Gilman Collection, Purchase, Sam Salz Foundation Gift, 2005
Not on view
The Homestead Act of 1862 provided that any citizen or applicant for citizenship who was either the head of a family or twenty-one years of age (or, if younger, had served in wartime not less than fourteen days in the U.S. Army or Navy) could apply for ownership of 160 acres of unappropriated public land, and would acquire title to the land by residing on and cultivating the land for five years. An addendum to this act provided that after six months the land title could be acquired by paying $1.25 per acre. Somewhere in the Great Plains a family sits on the porch of their new home, taking the late afternoon breeze. The father tilts back in his chair with an air of satisfied ownership, and the mother shows off their child. In the raw expanse of the West, they are comforted by a bit of millwork gingerbread on the barn and by a slender white washed fence picketing their small yard. The photograph focuses on the essential relationship between family, shelter, and the land, and is a rare view of formative domesticity in the American West.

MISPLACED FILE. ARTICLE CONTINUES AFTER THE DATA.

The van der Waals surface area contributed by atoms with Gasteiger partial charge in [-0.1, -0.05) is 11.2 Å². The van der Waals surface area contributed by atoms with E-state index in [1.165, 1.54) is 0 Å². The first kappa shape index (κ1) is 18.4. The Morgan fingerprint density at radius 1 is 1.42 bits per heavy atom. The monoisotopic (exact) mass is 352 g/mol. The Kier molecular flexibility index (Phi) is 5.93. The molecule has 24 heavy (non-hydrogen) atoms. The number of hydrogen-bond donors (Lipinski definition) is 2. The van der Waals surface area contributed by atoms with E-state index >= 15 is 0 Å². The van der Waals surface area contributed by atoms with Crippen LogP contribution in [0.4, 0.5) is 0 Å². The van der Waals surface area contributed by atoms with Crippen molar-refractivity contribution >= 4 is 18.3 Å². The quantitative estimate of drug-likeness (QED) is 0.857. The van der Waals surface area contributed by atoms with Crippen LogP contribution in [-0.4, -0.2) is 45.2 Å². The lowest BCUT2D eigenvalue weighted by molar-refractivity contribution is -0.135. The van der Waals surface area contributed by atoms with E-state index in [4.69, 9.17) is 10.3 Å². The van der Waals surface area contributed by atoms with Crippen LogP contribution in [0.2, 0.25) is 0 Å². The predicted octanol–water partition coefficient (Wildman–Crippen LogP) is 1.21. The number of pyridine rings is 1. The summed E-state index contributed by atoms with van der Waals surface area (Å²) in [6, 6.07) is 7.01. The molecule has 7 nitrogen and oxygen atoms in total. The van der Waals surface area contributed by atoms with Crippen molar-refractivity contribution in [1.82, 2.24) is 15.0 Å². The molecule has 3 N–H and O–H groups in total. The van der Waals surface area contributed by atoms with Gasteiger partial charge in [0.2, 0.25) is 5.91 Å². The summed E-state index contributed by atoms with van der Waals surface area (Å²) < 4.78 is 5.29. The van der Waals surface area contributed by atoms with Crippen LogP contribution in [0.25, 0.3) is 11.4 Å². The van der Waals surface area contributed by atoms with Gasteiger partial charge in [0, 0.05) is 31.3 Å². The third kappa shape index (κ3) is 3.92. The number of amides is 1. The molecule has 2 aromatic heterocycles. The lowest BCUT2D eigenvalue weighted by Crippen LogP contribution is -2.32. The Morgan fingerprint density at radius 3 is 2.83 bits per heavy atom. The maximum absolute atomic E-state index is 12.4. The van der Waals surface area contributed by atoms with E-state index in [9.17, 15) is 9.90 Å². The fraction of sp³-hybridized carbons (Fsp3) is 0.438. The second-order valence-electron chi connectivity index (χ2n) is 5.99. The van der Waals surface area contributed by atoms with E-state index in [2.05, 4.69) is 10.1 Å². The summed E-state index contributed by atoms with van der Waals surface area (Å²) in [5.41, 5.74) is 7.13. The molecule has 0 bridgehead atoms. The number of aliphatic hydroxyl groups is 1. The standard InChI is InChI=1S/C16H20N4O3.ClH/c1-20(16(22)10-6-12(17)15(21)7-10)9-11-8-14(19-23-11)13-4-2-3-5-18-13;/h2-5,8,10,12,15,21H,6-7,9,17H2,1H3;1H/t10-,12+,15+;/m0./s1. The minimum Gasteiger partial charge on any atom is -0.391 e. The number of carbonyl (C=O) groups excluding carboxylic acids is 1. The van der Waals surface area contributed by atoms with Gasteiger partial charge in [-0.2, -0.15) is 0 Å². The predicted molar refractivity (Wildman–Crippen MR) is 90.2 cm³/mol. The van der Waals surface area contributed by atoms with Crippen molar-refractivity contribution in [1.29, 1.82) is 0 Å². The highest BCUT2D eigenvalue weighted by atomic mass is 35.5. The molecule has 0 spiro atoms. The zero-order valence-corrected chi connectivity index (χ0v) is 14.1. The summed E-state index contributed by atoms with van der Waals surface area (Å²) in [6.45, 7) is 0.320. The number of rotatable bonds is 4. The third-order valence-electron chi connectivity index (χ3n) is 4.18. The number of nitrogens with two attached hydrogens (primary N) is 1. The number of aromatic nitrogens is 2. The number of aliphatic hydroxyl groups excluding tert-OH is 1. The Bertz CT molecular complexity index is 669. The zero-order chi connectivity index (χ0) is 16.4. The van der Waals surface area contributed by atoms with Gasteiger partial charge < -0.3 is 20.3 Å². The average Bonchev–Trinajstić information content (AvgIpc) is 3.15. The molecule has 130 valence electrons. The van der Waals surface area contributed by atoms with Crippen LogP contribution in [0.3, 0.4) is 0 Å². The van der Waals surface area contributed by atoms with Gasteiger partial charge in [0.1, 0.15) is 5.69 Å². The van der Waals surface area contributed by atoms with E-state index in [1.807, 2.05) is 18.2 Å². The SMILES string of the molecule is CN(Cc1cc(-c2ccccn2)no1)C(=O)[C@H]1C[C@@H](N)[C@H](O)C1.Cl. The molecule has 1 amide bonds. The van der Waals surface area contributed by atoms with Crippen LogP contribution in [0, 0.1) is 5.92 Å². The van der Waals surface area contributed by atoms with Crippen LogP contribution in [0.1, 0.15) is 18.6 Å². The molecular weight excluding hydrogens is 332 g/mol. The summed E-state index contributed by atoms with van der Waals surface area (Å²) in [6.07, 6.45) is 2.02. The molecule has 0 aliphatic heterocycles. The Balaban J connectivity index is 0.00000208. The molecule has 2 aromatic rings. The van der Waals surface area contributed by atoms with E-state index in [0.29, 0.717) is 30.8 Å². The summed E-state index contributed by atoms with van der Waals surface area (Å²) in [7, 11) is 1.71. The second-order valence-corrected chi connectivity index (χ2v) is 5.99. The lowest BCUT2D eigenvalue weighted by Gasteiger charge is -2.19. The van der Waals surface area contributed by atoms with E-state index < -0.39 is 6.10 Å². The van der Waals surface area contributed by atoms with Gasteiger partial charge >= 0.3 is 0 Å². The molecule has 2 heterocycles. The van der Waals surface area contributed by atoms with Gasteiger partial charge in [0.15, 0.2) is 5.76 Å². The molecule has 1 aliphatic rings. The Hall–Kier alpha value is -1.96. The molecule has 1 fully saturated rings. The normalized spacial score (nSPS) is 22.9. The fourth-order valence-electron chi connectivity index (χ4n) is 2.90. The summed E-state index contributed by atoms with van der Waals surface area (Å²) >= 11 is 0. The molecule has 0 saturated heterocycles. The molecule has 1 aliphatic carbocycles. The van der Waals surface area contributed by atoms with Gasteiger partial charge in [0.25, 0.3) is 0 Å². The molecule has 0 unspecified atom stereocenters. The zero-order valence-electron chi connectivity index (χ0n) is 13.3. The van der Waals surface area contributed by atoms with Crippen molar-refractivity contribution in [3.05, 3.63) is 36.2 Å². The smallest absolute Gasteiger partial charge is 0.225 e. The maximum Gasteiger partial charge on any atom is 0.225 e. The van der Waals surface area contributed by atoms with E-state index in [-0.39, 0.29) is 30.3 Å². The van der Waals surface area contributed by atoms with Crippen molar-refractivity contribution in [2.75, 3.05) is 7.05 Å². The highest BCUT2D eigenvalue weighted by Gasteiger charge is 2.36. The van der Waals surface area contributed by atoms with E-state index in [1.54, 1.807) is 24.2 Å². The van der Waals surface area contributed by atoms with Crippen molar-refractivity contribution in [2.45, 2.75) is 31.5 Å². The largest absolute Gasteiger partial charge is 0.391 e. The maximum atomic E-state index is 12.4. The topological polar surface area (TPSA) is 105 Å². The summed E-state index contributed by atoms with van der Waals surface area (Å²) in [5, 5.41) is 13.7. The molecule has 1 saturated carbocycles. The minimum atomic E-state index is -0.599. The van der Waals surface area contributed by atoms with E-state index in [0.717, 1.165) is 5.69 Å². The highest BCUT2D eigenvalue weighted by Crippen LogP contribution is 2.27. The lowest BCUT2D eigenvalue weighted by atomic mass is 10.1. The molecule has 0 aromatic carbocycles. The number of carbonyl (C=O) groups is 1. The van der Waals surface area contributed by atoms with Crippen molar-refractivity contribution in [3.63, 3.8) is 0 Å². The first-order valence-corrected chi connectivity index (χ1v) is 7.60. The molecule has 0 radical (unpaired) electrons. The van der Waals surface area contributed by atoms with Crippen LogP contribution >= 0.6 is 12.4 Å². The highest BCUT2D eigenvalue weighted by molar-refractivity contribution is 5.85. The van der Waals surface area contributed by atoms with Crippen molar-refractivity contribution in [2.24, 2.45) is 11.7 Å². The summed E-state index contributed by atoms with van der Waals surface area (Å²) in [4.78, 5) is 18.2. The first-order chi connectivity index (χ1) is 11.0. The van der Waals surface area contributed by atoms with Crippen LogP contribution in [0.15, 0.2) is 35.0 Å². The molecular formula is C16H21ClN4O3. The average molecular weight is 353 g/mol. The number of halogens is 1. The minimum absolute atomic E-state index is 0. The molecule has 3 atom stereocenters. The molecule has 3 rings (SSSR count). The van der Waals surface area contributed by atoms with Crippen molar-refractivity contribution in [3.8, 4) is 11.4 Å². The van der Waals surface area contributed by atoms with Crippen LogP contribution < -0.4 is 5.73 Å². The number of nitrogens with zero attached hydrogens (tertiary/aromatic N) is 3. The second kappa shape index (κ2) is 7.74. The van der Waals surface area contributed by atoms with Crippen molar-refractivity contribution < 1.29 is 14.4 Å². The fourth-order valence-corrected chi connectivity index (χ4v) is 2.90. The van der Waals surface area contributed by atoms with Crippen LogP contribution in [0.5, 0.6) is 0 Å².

Inscription: [no inscriptions or annotations]
[Rinhart Galleries]; Gilman Paper Company Collection, New York, June 14, 1982